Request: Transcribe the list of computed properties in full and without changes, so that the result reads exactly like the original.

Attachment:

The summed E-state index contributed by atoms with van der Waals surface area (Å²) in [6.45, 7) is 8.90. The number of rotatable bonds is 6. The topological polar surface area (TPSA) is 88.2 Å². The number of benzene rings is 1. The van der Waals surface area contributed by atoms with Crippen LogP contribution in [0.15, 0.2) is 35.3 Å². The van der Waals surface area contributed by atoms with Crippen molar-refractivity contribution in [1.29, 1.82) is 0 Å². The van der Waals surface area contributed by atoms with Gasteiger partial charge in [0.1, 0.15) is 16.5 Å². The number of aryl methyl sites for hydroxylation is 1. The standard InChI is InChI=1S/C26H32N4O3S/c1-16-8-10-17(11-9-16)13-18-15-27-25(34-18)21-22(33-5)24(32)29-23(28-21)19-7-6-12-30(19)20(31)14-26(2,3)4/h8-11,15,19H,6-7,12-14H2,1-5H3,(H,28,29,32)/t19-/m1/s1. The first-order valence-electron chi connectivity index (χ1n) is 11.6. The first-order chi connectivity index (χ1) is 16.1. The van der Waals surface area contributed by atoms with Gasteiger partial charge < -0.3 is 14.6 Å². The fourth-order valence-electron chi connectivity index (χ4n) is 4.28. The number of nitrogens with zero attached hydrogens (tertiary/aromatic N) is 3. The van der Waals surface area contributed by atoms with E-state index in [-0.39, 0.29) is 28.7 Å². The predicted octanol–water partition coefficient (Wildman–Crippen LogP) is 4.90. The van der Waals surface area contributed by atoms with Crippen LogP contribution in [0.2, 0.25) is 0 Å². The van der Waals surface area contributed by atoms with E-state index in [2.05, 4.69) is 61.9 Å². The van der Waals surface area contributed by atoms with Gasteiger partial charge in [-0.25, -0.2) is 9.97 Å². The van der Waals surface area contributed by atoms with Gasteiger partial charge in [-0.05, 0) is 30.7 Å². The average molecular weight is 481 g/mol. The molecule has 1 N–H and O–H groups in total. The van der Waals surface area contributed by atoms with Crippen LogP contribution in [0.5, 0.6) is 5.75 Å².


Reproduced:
The summed E-state index contributed by atoms with van der Waals surface area (Å²) in [6.45, 7) is 8.90. The number of rotatable bonds is 6. The topological polar surface area (TPSA) is 88.2 Å². The number of benzene rings is 1. The van der Waals surface area contributed by atoms with Crippen LogP contribution in [0.15, 0.2) is 35.3 Å². The van der Waals surface area contributed by atoms with Crippen molar-refractivity contribution in [1.29, 1.82) is 0 Å². The van der Waals surface area contributed by atoms with Gasteiger partial charge in [0.1, 0.15) is 16.5 Å². The number of aryl methyl sites for hydroxylation is 1. The standard InChI is InChI=1S/C26H32N4O3S/c1-16-8-10-17(11-9-16)13-18-15-27-25(34-18)21-22(33-5)24(32)29-23(28-21)19-7-6-12-30(19)20(31)14-26(2,3)4/h8-11,15,19H,6-7,12-14H2,1-5H3,(H,28,29,32)/t19-/m1/s1. The first-order valence-electron chi connectivity index (χ1n) is 11.6. The first-order chi connectivity index (χ1) is 16.1. The van der Waals surface area contributed by atoms with Gasteiger partial charge < -0.3 is 14.6 Å². The fourth-order valence-electron chi connectivity index (χ4n) is 4.28. The number of nitrogens with zero attached hydrogens (tertiary/aromatic N) is 3. The van der Waals surface area contributed by atoms with E-state index in [-0.39, 0.29) is 28.7 Å². The predicted octanol–water partition coefficient (Wildman–Crippen LogP) is 4.90. The van der Waals surface area contributed by atoms with Crippen LogP contribution in [0.2, 0.25) is 0 Å². The van der Waals surface area contributed by atoms with E-state index in [2.05, 4.69) is 61.9 Å². The van der Waals surface area contributed by atoms with Gasteiger partial charge in [-0.25, -0.2) is 9.97 Å². The van der Waals surface area contributed by atoms with Gasteiger partial charge in [-0.05, 0) is 30.7 Å². The average molecular weight is 481 g/mol. The molecule has 1 N–H and O–H groups in total. The van der Waals surface area contributed by atoms with Crippen LogP contribution in [0.5, 0.6) is 5.75 Å².